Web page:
Equinor, Thyssenkrupp, OGE form Duisburg steel hydrogen planJanuary 18, 2021
The goal of the strategy is to significantly reduce carbon emissions from the production plant.
Equinor, Thyssenkrupp, and OGE have announced that they will be deepening their collaboration in Duisburg steel to help reduce carbon emissions from the German plant.
The three had already announced that they would be cooperating in the H2morrow project.
Equinor, a Norwegian energy company, Thyssenkrupp, a German steel producer, and OGE, a German gas transmission system operator, are working together through the project to help reduce the Thyssenkrupp Duisburg steel plant’s carbon emissions.
The three companies have announced that the project’s feasibility study, which began in October 2019, has already shown that it is possible to split the CO2 from fossil fuel-derived hydrogen when in the steelmaking process so that the greenhouse gas can be stored. The H2morrow study indicated that it would be possible to implement this strategy by 2027.
H2morrow is one of a spectrum of carbon emission reduction initiatives launched in the Germany as well as the broader European Union. The goal is to encourage the transition to green hydrogen production that will use renewable energy to power electrolysis plants and produce H2 from water.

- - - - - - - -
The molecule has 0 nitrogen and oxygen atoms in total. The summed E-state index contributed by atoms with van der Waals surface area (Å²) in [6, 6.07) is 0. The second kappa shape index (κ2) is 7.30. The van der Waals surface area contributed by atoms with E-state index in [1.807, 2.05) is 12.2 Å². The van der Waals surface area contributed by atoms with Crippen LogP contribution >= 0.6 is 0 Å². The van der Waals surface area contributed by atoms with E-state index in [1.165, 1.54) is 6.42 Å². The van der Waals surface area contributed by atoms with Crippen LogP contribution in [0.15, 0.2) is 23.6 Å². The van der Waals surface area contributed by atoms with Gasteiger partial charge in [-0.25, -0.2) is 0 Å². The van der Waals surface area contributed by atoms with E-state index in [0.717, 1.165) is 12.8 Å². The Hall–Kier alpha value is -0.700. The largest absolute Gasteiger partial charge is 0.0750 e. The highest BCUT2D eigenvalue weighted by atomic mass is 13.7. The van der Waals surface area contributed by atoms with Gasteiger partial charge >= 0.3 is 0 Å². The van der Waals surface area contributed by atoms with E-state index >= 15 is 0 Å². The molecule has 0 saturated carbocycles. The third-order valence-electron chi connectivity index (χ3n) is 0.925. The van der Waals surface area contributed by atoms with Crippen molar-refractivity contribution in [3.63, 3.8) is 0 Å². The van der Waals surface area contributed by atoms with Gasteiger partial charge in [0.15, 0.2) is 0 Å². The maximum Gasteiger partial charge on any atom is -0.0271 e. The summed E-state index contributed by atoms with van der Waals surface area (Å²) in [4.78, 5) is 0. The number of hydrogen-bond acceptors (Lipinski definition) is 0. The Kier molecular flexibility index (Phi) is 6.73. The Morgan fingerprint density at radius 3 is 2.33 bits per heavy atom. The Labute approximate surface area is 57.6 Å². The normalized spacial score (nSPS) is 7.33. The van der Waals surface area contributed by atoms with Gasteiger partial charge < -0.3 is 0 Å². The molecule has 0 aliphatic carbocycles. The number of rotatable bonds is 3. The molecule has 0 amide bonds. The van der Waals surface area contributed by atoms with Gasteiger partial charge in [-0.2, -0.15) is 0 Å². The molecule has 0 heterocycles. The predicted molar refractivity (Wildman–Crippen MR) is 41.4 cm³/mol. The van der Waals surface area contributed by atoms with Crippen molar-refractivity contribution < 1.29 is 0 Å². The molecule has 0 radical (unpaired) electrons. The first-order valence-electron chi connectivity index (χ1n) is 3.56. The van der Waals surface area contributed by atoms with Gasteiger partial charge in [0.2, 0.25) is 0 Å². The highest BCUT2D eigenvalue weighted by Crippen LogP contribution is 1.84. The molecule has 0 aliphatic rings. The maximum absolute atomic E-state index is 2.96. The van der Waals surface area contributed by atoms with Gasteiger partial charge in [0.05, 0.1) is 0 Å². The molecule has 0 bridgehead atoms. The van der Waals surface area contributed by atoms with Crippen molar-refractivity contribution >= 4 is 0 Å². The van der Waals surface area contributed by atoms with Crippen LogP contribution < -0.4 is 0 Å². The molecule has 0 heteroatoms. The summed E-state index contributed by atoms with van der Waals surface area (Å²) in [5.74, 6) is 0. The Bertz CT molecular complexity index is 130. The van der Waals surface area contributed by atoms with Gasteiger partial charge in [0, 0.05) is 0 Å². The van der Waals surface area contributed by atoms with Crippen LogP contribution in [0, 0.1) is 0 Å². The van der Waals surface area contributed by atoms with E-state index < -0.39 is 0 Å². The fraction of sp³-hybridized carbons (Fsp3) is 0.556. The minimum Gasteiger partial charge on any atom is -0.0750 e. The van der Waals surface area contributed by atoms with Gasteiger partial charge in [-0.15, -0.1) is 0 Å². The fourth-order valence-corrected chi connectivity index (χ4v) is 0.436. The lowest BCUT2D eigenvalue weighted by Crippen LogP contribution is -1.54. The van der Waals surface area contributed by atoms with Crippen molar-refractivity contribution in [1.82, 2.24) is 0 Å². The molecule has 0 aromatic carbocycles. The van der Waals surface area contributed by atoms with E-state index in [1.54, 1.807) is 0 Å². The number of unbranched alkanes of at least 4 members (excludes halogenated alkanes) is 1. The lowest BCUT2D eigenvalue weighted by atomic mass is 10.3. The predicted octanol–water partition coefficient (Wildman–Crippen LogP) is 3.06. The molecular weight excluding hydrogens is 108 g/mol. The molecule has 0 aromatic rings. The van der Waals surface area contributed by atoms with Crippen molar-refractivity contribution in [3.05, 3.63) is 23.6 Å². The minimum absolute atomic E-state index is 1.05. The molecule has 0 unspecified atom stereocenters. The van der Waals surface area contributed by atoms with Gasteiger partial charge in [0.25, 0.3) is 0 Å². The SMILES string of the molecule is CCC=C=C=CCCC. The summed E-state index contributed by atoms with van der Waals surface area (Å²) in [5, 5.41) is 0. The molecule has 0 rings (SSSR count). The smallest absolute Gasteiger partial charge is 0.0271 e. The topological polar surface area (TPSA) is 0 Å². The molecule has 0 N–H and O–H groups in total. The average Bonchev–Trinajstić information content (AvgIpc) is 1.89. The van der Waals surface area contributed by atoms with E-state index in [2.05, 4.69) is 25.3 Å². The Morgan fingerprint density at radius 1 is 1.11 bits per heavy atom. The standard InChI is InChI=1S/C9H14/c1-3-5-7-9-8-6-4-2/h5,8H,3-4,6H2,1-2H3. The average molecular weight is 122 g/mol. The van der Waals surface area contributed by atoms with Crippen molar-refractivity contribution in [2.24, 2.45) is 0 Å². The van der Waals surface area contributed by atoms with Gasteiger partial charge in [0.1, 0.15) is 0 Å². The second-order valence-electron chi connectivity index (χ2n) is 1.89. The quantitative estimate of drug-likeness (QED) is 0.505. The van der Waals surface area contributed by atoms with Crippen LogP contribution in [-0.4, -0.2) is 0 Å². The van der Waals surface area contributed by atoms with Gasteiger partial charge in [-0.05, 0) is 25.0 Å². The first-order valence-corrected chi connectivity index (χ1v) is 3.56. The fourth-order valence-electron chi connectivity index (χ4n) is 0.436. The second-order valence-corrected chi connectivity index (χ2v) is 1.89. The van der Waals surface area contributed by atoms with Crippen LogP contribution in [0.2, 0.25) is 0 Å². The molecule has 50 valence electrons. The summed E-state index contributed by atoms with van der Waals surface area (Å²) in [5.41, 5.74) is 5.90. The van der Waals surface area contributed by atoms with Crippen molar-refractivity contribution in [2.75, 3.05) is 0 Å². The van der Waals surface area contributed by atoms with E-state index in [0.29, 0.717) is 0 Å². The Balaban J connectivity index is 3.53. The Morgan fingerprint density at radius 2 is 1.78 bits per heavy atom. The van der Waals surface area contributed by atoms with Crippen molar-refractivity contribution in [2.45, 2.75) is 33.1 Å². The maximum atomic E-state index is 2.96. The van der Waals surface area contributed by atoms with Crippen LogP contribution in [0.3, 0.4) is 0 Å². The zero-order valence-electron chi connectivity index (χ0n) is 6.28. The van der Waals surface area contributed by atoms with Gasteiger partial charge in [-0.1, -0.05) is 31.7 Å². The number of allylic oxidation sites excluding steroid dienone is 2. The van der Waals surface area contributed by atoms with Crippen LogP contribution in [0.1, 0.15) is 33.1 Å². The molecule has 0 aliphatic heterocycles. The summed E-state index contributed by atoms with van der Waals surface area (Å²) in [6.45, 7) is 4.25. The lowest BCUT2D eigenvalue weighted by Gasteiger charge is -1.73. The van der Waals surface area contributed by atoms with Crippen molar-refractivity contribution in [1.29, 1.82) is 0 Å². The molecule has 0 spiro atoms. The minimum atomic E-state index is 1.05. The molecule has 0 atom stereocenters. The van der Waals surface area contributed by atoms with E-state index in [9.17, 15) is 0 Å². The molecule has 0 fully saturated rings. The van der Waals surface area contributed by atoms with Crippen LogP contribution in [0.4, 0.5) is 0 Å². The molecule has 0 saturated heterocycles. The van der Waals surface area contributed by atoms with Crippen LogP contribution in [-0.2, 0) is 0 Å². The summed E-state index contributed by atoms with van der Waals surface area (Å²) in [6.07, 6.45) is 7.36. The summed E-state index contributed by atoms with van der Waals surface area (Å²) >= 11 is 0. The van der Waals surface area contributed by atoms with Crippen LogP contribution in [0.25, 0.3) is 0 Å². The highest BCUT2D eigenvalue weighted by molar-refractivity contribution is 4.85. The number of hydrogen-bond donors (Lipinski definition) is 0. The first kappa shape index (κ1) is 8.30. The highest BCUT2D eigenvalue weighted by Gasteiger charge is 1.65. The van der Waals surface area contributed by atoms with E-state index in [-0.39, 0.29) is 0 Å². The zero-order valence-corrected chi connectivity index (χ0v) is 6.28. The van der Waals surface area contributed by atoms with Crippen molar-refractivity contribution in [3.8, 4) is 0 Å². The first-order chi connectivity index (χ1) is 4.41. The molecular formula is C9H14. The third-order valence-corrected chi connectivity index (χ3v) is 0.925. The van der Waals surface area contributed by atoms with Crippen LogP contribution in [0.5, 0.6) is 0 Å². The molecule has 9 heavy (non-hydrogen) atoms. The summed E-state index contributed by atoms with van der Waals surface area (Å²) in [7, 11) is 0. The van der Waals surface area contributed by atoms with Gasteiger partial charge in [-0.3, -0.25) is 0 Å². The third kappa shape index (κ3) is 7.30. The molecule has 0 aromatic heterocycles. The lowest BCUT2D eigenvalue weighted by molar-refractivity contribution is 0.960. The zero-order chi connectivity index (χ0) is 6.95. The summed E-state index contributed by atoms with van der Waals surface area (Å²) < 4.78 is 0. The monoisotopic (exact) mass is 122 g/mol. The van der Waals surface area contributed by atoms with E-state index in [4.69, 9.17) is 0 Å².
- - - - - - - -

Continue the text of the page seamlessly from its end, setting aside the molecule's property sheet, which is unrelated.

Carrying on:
The Duisburg steel H2morrow project is an additional step toward reaching emission reduction targets.
Ultimately, the idea is to decarbonize a broader spectrum of European industries through the use of hydrogen so that CO2 emissions into the atmosphere can be avoided. Efforts are being made to scale-up electrolysis and to establish a mass market for green hydrogen in transportation, manufacturing and utilities.
“The partners intend to continue working on further details and build the basis for potential investment decisions,” said a news release from the participants in the H2morrow project.
The Duisburg steel initiative takes a slightly different look at the strategy, because energy intensive industries such as this one don’t have the capability for an instant green H2 conversion without mass output and available imports. However, in the meantime, the goal is to boost necessary process and pipeline infrastructure to prepare for its implementation. This type of sequestered blue hydrogen could become a medium-term cost competitive option for H2 that will reduce emissions until greener opportunities are more widespread, said the participants in the project.